• If our tastes whether music, shopping trends or twitter feeds are digitally tracked, do we risk living in a bubble? Having only friends with the same tastes, staying within a realm of a particular music or film genre and only watching limited news feeds unaware of what is happening all over the world.

Globalisation has opened up many new markets from television sets to television formats   What opportunities does this offer for technological advanmcement? Is there a market for innovative technology that provides entertainment and communication possibilities yet considers user physiology reducing neck aches, noise induced hearing loss and social isolation? Innovative technology where e-waste no longer ends up on land fill and  becomes a reusable resource by this or other industries. Innovative technologies that encourage more rather than less human contact. We are an industry that has perpetuated the centuries of human habit whatever race, color or religion, that of story telling. However, even though we have been fascinated with recently emerging technologies that are enabling creative ways to deliver messages to stakeholders and are an essential component of the modern marketing mix, none can beat the immediacy or long standing memory of human contact incorporating messages with body language. Listening to stories alone works for certain topics but sports are best enjoyed in the company of other humans as the banter about rivalries and the personalities are as important as the goals scored.

On-line teaching provides an off the shelf at your own pace method for transferring information yet fails to accommodate human differences such as  dyslexia, mentally challenged and the  visually impaired. Humans do not learn nor do they interpret information in the same ways and innovative communication technology must consider this in order to avoid misinterpretation and monitor impacts.

A time-waster, familiar to all of us, whether our banking, the IRS or our internet provider is the “helpline”. I can categorically state that paint has dried quicker than the time I have taken to get some responses. We have all ended up frustrated after spending hours trolling the on-line pages without success finally resorting to a forum only to find many have done the same. Innovative technology is required in this area. Broadcaster and consumers alike don’t have hours to read the 160 pages of FAQ’s or the inclination to pay for technical advice after being on hold for an hour.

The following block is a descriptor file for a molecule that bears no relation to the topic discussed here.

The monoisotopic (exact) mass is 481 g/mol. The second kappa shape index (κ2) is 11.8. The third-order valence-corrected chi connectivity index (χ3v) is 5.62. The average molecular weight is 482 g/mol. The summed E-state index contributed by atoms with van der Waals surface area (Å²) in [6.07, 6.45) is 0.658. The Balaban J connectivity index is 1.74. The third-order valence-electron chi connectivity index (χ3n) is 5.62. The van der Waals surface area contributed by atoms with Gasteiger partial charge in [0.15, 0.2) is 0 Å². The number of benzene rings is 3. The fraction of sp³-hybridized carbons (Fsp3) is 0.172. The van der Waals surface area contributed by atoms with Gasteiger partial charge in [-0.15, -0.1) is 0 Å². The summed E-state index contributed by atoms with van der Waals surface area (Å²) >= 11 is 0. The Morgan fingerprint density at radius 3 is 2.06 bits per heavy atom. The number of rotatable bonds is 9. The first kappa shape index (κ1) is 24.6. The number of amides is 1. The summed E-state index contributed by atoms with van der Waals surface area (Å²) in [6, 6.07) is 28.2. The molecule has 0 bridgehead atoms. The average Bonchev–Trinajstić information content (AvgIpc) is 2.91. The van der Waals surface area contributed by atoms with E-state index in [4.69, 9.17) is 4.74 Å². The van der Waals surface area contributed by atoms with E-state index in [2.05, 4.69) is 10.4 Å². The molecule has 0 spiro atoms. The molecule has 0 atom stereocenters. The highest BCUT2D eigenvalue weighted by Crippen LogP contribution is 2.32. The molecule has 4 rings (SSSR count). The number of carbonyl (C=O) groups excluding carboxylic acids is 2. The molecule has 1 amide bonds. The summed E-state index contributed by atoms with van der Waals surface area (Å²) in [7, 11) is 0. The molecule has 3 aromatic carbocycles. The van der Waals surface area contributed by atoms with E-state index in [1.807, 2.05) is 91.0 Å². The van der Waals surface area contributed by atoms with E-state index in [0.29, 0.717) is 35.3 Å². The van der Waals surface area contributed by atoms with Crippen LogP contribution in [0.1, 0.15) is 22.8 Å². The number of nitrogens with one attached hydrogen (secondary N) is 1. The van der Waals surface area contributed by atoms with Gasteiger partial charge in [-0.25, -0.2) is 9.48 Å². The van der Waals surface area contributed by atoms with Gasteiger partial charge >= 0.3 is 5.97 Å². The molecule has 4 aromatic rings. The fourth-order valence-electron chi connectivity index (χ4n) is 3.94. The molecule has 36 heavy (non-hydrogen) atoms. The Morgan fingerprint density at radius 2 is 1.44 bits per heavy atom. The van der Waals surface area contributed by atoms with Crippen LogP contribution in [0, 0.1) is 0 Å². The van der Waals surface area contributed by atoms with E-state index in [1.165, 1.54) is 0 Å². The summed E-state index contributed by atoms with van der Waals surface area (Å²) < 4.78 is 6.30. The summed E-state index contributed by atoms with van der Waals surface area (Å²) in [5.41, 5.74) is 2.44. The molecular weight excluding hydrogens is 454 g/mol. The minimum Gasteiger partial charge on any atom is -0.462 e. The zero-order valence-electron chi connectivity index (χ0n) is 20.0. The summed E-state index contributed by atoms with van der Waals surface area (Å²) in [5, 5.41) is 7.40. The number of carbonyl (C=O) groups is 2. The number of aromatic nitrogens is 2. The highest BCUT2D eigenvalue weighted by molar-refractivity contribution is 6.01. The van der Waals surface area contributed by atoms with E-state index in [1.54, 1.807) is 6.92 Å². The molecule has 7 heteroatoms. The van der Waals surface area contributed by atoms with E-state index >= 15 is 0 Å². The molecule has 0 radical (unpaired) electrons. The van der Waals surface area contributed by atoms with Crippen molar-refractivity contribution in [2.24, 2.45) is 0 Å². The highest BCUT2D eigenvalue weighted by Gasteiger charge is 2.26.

In conclusion, although there is a desire to be even more connected,  there is little free time available for absorbing more content.  We don’t even have twenty four hours as a day is actually 23 hours, 56 minutes and 4.1 seconds based on one complete rotation of the earth. With thirteen days of video uploaded onto YouTube every second, there is more content than time available in a lifetime so we need to k now how to choose.  Technology can be used to help us decide but should never become the decision maker or we risk losing a global perspective and risk never exploring new content outside our favourites bubble. The market for content is no longer going to be whether you can afford it but rather have you time to consume it.

[1] Over 24 hours allows for multi-tasking

[i] Kaiser Family Foundation  Generation M2: Media in the Lives of 8- to 18-year-olds


About Janet West

JJjacket desk croppedJanet West’s career has turned a full circle – from environmental science to broadcasting and back to the environment, bringing an extensive international business career in marketing, management in the private and public sectors in the fields of television and film, communications and environmental consulting/lecturing and research. With a solid academic background with a Master’s Degree in Environmental Chemistry and Environmental Strategy, along with her practical experience, Janet offers a visionary view to sustainability in business. With over twenty-five years in broadcasting, she has seen the phenomenal changes the industry has experienced and is working to increase awareness of the impact of all these changes. Most recently, Janet has worked at BBC R&D, has been a Pioneer in Practice with the EU-funded Climate KIC program working with the Warwick University on carbon foot-printing IT services and involved with The University of Bologna on developing a communications strategy for sustainability for the connected world. Janet’s research interest is in the environmental impact of the connected world and she is often asked to speak at conferences and corporate events. Janet has been working with Broadcast Beat for two years, interviewing clients on their technological innovations and chairing panels on live TV.